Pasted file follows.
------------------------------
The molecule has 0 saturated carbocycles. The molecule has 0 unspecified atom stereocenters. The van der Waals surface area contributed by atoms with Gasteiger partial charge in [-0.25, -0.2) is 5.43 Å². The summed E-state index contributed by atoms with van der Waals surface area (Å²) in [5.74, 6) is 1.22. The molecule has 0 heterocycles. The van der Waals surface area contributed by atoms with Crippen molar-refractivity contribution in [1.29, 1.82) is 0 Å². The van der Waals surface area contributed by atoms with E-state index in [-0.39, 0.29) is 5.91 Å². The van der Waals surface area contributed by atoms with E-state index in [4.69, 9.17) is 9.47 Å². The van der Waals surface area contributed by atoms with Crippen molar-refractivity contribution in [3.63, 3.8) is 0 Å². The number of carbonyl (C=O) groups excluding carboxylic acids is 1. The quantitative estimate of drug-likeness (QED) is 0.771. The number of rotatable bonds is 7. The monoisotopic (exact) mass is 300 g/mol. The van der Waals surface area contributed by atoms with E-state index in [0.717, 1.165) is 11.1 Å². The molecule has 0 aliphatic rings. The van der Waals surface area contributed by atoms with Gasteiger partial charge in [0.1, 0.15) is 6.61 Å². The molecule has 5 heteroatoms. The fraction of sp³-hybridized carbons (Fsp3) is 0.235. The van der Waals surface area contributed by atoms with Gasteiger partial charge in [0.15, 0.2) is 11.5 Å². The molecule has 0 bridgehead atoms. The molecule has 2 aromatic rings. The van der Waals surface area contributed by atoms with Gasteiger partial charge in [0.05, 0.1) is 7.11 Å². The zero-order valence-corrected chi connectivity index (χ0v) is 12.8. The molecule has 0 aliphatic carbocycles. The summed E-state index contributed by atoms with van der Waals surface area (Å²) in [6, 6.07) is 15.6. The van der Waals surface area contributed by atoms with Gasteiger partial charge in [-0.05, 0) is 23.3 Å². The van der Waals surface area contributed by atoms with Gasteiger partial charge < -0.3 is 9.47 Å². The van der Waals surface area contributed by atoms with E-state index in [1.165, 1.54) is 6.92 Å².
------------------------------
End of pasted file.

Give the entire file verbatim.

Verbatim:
The molecule has 0 saturated carbocycles. The molecule has 0 unspecified atom stereocenters. The van der Waals surface area contributed by atoms with Gasteiger partial charge in [-0.25, -0.2) is 5.43 Å². The summed E-state index contributed by atoms with van der Waals surface area (Å²) in [5.74, 6) is 1.22. The molecule has 0 heterocycles. The van der Waals surface area contributed by atoms with Crippen molar-refractivity contribution in [1.29, 1.82) is 0 Å². The van der Waals surface area contributed by atoms with E-state index in [-0.39, 0.29) is 5.91 Å². The van der Waals surface area contributed by atoms with E-state index in [4.69, 9.17) is 9.47 Å². The van der Waals surface area contributed by atoms with Crippen molar-refractivity contribution in [3.63, 3.8) is 0 Å². The number of carbonyl (C=O) groups excluding carboxylic acids is 1. The quantitative estimate of drug-likeness (QED) is 0.771. The number of rotatable bonds is 7. The monoisotopic (exact) mass is 300 g/mol. The van der Waals surface area contributed by atoms with E-state index in [0.717, 1.165) is 11.1 Å². The molecule has 0 aliphatic rings. The van der Waals surface area contributed by atoms with Gasteiger partial charge in [0.1, 0.15) is 6.61 Å². The molecule has 5 heteroatoms. The fraction of sp³-hybridized carbons (Fsp3) is 0.235. The van der Waals surface area contributed by atoms with Gasteiger partial charge in [0.15, 0.2) is 11.5 Å². The molecule has 0 bridgehead atoms. The molecule has 2 aromatic rings. The van der Waals surface area contributed by atoms with Gasteiger partial charge in [0.05, 0.1) is 7.11 Å². The zero-order valence-corrected chi connectivity index (χ0v) is 12.8. The molecule has 0 aliphatic carbocycles. The summed E-state index contributed by atoms with van der Waals surface area (Å²) in [6, 6.07) is 15.6. The van der Waals surface area contributed by atoms with Gasteiger partial charge in [-0.05, 0) is 23.3 Å². The van der Waals surface area contributed by atoms with Gasteiger partial charge < -0.3 is 9.47 Å². The van der Waals surface area contributed by atoms with E-state index in [1.165, 1.54) is 6.92 Å².